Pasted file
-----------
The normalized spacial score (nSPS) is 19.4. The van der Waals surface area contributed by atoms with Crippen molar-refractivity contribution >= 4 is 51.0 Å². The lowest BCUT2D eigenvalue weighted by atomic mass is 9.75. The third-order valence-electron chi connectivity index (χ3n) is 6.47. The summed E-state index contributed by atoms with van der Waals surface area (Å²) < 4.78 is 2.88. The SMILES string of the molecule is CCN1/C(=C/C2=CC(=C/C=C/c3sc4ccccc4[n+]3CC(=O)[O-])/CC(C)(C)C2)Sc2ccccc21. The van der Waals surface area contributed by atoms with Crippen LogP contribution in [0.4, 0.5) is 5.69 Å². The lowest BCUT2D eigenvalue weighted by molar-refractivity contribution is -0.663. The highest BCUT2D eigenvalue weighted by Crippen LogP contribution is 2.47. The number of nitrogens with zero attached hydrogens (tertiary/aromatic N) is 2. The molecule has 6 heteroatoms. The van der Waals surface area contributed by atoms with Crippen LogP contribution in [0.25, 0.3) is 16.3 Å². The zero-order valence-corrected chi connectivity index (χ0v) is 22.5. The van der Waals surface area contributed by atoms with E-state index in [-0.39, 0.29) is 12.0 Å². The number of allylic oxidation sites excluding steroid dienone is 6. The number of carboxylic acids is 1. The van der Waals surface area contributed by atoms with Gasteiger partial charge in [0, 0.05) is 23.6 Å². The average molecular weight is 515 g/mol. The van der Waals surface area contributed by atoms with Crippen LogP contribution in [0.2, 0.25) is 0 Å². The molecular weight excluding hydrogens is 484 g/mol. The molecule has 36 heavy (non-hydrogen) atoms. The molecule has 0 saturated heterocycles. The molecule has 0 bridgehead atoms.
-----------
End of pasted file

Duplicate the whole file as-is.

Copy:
The normalized spacial score (nSPS) is 19.4. The van der Waals surface area contributed by atoms with Crippen molar-refractivity contribution >= 4 is 51.0 Å². The lowest BCUT2D eigenvalue weighted by atomic mass is 9.75. The third-order valence-electron chi connectivity index (χ3n) is 6.47. The summed E-state index contributed by atoms with van der Waals surface area (Å²) < 4.78 is 2.88. The SMILES string of the molecule is CCN1/C(=C/C2=CC(=C/C=C/c3sc4ccccc4[n+]3CC(=O)[O-])/CC(C)(C)C2)Sc2ccccc21. The van der Waals surface area contributed by atoms with Crippen LogP contribution in [0.4, 0.5) is 5.69 Å². The lowest BCUT2D eigenvalue weighted by molar-refractivity contribution is -0.663. The highest BCUT2D eigenvalue weighted by Crippen LogP contribution is 2.47. The number of nitrogens with zero attached hydrogens (tertiary/aromatic N) is 2. The molecule has 6 heteroatoms. The van der Waals surface area contributed by atoms with Crippen LogP contribution in [0.25, 0.3) is 16.3 Å². The zero-order valence-corrected chi connectivity index (χ0v) is 22.5. The van der Waals surface area contributed by atoms with E-state index in [-0.39, 0.29) is 12.0 Å². The number of allylic oxidation sites excluding steroid dienone is 6. The number of carboxylic acids is 1. The van der Waals surface area contributed by atoms with Gasteiger partial charge in [0, 0.05) is 23.6 Å². The average molecular weight is 515 g/mol. The van der Waals surface area contributed by atoms with Crippen LogP contribution in [0.2, 0.25) is 0 Å². The molecular weight excluding hydrogens is 484 g/mol. The molecule has 36 heavy (non-hydrogen) atoms. The molecule has 0 saturated heterocycles. The molecule has 0 bridgehead atoms.